UDW Blasts Gov. Schwarzenegger on ADA Anniversary

, the UDW Homecare Providers Union/AFSCME 3930 has sharply criticized Gov. Schwarzenegger for his proposals to slash IHSS and other programs for the disabled.

“As we mark the 20th anniversary of the passage of the groundbreaking Americans with Disabilities Act (ADA) this week, California should be leading the way in implementing this historic civil rights breakthrough for people with disabilities,” said Doug Moore, UDW Executive Director.

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Yes, LA Unions Are Still Going to Arizona on July 29

to put a preliminary injunction on the most offensive parts of SB 1070 is a huge win for immigrant rights, workers rights, and our labor movement. However, it is only a partial victory. Not until we pass comprehensive federal immigration reform can we claim victory. So L.A. unions are moving ahead with our trip to Arizona today, the day SB 1070 was scheduled to go into effect. More than 575 Los Angeles union members, belonging to 32 different unions, along with Los Angeles faith leaders and students will board a long caravan of 11 chartered buses bound for Phoenix, leaving Dodger Stadium at 4:00 a.m. The Los Angeles County Federation of Labor, AFL-CIO is sponsoring the event.

Follow us on Twitter for live updates from our trip to Arizona:
http://twitter.com/LALabor

 

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Court Ruling Diminishes Unions’ Free Speech Rights


When I was a Business Agent it was mandatory that we become familiar with the Pruneyard decision, which allows for informational picketing on private property. So the First Amendment of the Constitution finally went beyond the private property line. When the owners of the business we were picketing called the law, we had copies of the decision to give the cops.

Now all that will change and our rights as citizens once again are limited to publicly owned property.

What was the Pruneyard Decision? Ever since 1975, California law establishes tough standards for courts to issue injunctions against demonstrators in labor disputes. The Supreme Court upheld that law in 1980.

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Rants & Raves for the Week of July 19th

* State appellate court rolls back workers' rights during labor disputes * Whitman flip-flops on immigration to appeal to Latino voters * Whitman wants to eliminate union organizing rights for state workers *

* President Obama signs unemployment extenssion bill * Bill to give pay equilty to farmworkers reaches Governor's desk * Sacramento City Council passes resolution to oppose Schwarzenegger's minimum-wage order *

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Tax Cuts Do Not Pay For Themselves


A core part of Meg Whitman’s purported job creation plan is what she calls “targeted” tax cuts. And by targeted, Whitman actually means “for the rich.” She’s proposing to eliminate the state capital gains tax, which would mean that Whitman herself, and her billionaire buddies, would pay next to nothing in state taxes. The state, however, would lose billions of dollars in revenue.

The nonpartisan California Budget Project just released a new brief entitled “No Free Lunch: Tax Cuts Widen Budget Gaps” that analyzes the impact of tax cuts on the California economy. The CBP brief clearly explains how claims that tax cuts fuel economic growth are tenuous at best, and those cuts can do even worse damage to the economy by reducing state spending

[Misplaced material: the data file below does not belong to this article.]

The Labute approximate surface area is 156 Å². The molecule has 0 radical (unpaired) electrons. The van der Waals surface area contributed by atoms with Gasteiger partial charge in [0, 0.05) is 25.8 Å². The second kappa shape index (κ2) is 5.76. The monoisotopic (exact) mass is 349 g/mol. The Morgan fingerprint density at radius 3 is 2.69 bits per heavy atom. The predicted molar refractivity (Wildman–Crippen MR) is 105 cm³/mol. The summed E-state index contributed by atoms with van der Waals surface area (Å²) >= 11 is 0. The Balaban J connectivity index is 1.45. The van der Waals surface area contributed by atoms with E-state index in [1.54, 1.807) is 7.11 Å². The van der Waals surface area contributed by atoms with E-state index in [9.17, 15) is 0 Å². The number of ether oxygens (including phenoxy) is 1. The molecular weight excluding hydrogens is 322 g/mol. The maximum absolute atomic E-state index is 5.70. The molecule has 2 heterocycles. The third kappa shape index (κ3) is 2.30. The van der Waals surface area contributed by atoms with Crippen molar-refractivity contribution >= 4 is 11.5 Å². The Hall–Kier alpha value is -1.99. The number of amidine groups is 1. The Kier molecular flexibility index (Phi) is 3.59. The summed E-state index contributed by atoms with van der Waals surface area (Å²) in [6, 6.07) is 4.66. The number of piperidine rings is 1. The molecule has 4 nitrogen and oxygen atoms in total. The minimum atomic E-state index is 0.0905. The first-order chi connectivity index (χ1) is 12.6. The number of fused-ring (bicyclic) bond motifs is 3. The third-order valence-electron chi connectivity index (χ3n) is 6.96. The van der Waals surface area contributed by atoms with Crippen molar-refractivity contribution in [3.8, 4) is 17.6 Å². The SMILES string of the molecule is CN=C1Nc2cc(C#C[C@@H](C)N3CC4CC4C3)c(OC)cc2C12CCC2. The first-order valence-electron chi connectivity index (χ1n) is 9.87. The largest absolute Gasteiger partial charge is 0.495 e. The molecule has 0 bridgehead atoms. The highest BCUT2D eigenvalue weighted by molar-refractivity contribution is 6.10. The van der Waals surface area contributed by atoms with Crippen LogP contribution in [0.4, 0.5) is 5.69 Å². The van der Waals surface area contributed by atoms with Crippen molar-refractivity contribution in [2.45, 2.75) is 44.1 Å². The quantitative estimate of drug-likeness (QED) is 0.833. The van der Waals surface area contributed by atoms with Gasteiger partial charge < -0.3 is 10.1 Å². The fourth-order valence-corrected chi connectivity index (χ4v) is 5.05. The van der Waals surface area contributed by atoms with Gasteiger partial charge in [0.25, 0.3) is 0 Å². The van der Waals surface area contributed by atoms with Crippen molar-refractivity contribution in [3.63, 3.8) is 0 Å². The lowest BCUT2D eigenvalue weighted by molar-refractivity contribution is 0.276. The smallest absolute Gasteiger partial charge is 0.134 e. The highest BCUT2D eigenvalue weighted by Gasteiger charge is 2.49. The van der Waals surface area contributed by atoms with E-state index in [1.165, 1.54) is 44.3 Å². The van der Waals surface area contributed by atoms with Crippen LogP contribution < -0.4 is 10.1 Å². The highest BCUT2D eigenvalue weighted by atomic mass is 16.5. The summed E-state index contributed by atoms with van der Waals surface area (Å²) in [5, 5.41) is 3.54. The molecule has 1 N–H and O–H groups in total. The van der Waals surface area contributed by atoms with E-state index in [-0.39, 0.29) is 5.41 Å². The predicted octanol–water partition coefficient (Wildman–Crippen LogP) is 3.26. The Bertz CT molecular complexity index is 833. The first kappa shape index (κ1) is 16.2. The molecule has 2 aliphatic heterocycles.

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Hundreds of L.A. Union Members to Travel to Phoenix to Protest Arizona’s Immigration Law

by Caroline O’Connor

More than 550 union members from 32 different unions in the Los Angeles along with several leaders from L.A.’s community and faith organizations will travel to Phoenix on July 29. We will travel “without papers” or identification the day SB 1070, Arizona’s anti-immigrant law, is scheduled to go into effect.

L.A. Labor’s goal is not only to oppose SB 1070, but to participate in activities in Phoenix where we will pledge to support efforts to register and turn out Arizona’s Latino vote. We will also kick off a new campaign joining Los Angeles and Arizona working families around issues of workers’ rights, good jobs and sensible solutions for national immigration reform.

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By Opposing High-Speed Rail, Whitman Shows True Colors on Jobs

and the hundreds of thousands of jobs it would create. Whitman spokeswoman Sarah Pompei told the Sacramento Bee that Whitman opposes the project because the state can’t “afford” high-speed rail.

So let’s get this straight… the state can’t afford to create hundreds of thousands of good jobs with a project that’s already received significant federal funding and voter approval? This appears to be another example – a particularly egregious one – of Whitman showing her true colors on job creation.

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Realizing the Promise of the National Labor Relations Act

by U.S. Deptartment of Labor Secretary Hilda Solis

Monday marked the 75th anniversary of the National Labor Relations Act – also known as the Wagner Act – one of the lesser known, but key components of President Franklin Roosevelt's New Deal. In addition to Social Security, Unemployment Insurance, a Federal minimum wage and laws regulating child labor – all controversial concepts at the time that we now take for granted as basic elements of fairness – the New Deal included the National Labor Relations Act (NLRA) which protected workers' rights to join or form unions and engage in collective bargaining.

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